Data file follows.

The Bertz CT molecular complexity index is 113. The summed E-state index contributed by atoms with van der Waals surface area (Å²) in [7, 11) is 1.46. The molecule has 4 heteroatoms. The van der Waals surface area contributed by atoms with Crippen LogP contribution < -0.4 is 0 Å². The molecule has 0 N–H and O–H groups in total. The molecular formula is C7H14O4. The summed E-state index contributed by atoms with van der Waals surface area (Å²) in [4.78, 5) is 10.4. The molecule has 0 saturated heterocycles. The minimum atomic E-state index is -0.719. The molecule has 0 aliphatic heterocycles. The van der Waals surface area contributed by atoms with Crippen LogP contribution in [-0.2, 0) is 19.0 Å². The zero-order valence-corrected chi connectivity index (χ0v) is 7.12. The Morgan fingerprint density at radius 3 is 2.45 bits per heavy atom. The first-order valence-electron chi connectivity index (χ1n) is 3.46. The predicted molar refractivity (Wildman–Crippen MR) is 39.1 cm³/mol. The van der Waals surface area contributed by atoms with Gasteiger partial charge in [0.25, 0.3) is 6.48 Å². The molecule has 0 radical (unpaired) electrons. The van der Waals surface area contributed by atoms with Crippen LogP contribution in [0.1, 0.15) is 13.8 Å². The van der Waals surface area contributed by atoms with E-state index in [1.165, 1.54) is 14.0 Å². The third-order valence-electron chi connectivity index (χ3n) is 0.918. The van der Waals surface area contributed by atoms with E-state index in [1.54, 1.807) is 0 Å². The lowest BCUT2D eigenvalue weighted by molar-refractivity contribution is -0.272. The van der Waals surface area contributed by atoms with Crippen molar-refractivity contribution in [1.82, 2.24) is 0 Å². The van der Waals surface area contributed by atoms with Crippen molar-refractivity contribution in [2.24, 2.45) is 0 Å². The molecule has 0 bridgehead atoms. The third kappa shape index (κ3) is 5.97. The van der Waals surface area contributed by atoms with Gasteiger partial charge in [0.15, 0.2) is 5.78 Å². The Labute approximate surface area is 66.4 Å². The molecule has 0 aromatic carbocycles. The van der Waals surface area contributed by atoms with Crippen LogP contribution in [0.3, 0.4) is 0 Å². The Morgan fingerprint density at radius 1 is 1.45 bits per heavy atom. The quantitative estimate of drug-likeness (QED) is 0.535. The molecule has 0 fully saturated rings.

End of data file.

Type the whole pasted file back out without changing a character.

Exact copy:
The Bertz CT molecular complexity index is 113. The summed E-state index contributed by atoms with van der Waals surface area (Å²) in [7, 11) is 1.46. The molecule has 4 heteroatoms. The van der Waals surface area contributed by atoms with Crippen LogP contribution < -0.4 is 0 Å². The molecule has 0 N–H and O–H groups in total. The molecular formula is C7H14O4. The summed E-state index contributed by atoms with van der Waals surface area (Å²) in [4.78, 5) is 10.4. The molecule has 0 saturated heterocycles. The minimum atomic E-state index is -0.719. The molecule has 0 aliphatic heterocycles. The van der Waals surface area contributed by atoms with Crippen LogP contribution in [-0.2, 0) is 19.0 Å². The zero-order valence-corrected chi connectivity index (χ0v) is 7.12. The Morgan fingerprint density at radius 3 is 2.45 bits per heavy atom. The first-order valence-electron chi connectivity index (χ1n) is 3.46. The predicted molar refractivity (Wildman–Crippen MR) is 39.1 cm³/mol. The van der Waals surface area contributed by atoms with Gasteiger partial charge in [0.25, 0.3) is 6.48 Å². The molecule has 0 radical (unpaired) electrons. The van der Waals surface area contributed by atoms with Crippen LogP contribution in [0.1, 0.15) is 13.8 Å². The van der Waals surface area contributed by atoms with E-state index in [1.165, 1.54) is 14.0 Å². The third-order valence-electron chi connectivity index (χ3n) is 0.918. The van der Waals surface area contributed by atoms with E-state index in [1.54, 1.807) is 0 Å². The lowest BCUT2D eigenvalue weighted by molar-refractivity contribution is -0.272. The van der Waals surface area contributed by atoms with Crippen molar-refractivity contribution in [1.82, 2.24) is 0 Å². The van der Waals surface area contributed by atoms with Crippen molar-refractivity contribution in [2.24, 2.45) is 0 Å². The molecule has 0 bridgehead atoms. The third kappa shape index (κ3) is 5.97. The van der Waals surface area contributed by atoms with Gasteiger partial charge in [0.15, 0.2) is 5.78 Å². The Labute approximate surface area is 66.4 Å². The molecule has 0 aromatic carbocycles. The van der Waals surface area contributed by atoms with Crippen LogP contribution in [0.3, 0.4) is 0 Å². The Morgan fingerprint density at radius 1 is 1.45 bits per heavy atom. The quantitative estimate of drug-likeness (QED) is 0.535. The molecule has 0 fully saturated rings.